Burns is an advisor to Waymo, Alphabet’s self-driving car subsidiary. He worked at GM for 40 years, eventually serving as corporate vice president for research and development reporting to the CEO. He was unusual--as Detroit car executive who cared deeply about sustainability. He sponsored projects like hydrogen fuel cell propulsion systems and a collaboration with Segway that built a two-wheeled, two-person electric vehicle that looks a little like an auto rickshaw without a driver.
Burns sees three trends coming together that will transform the automotive industry: Driverless technology Electric vehicles Transportation as a service The first two are technical changes. The third is a new business model.
The book begins with a narrative about the DARPA autonomous vehicle challenges, particularly the CMU team that was funded by GM. The Stanford team enters the story, and it continues when a set of them wind up working on Google’s Chauffeur project.
The story mixes in more background about engineering these systems. Burns did some modeling work around 2010-2011 to see how transport-as-a-service would work. He found a surprisingly small fleet could serve a city like Ann Arbor, Mich.
He also looked at total costs of our current cars-- $4.5 trillion/year to operate. If we make a large-scale transition to autonomous, electric vehicles, it will represent a tremendous economic improvement. Transportation should cost 10x less per mile, bring the benefits of on-demand cars to many more people. These savings mean less money flowing to established economic players. Auto manufacturing would employ many fewer people, which will be a burden for people employed by the industry today.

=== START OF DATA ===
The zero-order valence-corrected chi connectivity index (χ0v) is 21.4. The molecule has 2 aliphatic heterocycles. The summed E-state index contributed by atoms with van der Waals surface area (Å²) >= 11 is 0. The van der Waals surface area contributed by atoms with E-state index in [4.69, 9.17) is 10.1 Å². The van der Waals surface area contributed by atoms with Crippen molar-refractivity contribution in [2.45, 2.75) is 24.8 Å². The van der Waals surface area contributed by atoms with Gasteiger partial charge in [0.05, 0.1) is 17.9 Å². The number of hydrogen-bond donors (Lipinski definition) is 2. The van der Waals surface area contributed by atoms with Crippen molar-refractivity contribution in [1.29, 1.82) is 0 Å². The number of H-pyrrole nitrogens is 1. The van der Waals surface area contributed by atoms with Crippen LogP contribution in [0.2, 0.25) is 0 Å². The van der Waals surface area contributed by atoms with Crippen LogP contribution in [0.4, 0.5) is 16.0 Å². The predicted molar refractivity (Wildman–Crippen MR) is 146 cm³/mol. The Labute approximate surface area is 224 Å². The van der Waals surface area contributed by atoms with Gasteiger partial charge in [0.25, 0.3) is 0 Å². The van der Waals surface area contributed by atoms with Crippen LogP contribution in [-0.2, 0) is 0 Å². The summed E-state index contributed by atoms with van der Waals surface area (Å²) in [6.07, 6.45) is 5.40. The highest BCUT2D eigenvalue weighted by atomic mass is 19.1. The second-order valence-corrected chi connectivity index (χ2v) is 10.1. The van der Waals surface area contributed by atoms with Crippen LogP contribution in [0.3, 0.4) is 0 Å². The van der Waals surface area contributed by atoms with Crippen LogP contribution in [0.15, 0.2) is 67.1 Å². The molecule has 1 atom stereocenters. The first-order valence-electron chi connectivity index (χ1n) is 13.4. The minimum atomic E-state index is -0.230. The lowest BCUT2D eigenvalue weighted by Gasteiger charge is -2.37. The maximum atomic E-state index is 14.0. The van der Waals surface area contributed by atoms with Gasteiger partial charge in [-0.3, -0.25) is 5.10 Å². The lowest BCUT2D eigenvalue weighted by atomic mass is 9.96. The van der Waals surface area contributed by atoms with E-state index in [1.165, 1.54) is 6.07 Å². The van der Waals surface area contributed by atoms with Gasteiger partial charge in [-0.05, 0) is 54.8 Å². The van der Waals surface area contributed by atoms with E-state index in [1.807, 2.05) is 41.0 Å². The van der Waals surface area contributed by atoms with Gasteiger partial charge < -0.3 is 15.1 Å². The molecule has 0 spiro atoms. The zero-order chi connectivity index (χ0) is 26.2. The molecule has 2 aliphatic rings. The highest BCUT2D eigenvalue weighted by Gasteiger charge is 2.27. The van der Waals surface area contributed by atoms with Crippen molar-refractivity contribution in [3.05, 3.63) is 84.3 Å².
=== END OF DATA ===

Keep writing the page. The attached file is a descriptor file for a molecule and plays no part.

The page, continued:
Oil companies probably get the majority of this $4.5 trillion. We need to shift away from fossil fuels, but oil companies are going to fight to preserve this revenue. Electric cars will be far more efficient than big gas-powered automobiles that often just carry one or two people. But we’ll probably still rely on fossil fuels to produce much of the electricity.
He talks about safety, which comes up a in a few different guises. Early on there’s someone at GM appalled at the way CMU was testing the Boss car for the DARPA challenge. (Funny story.) Sadly there have been fatalities recently--both Tesla drivers and a pedestrian killed by an Uber self-driving car test. There are two distinct approaches that are being pursued right now. One is the driver assist technology like Tesla autopilot, and another is the fully driverless car--the Firefly prototype doesn’t have a steering wheel, just an on-off button. He’s deeply skeptical of driver assistance, and probably appalled at the way Tesla and Musk seems to down-play the serious risks of driver assistance.
Read this book just out of genuine curiosity on the developments of driverless cars, and found it to be a highly informative book on the engineering and technology that went into the cars, as well as the history and politics around the topic. Would recommend if engineering is something that interests you.
Cannot say enough good things about this book. Have recommended it to colleagues and family members. Bought copies for my sons since this book makes a compelling argument for alternative fuels, transportation on demand and autonomous vehicles.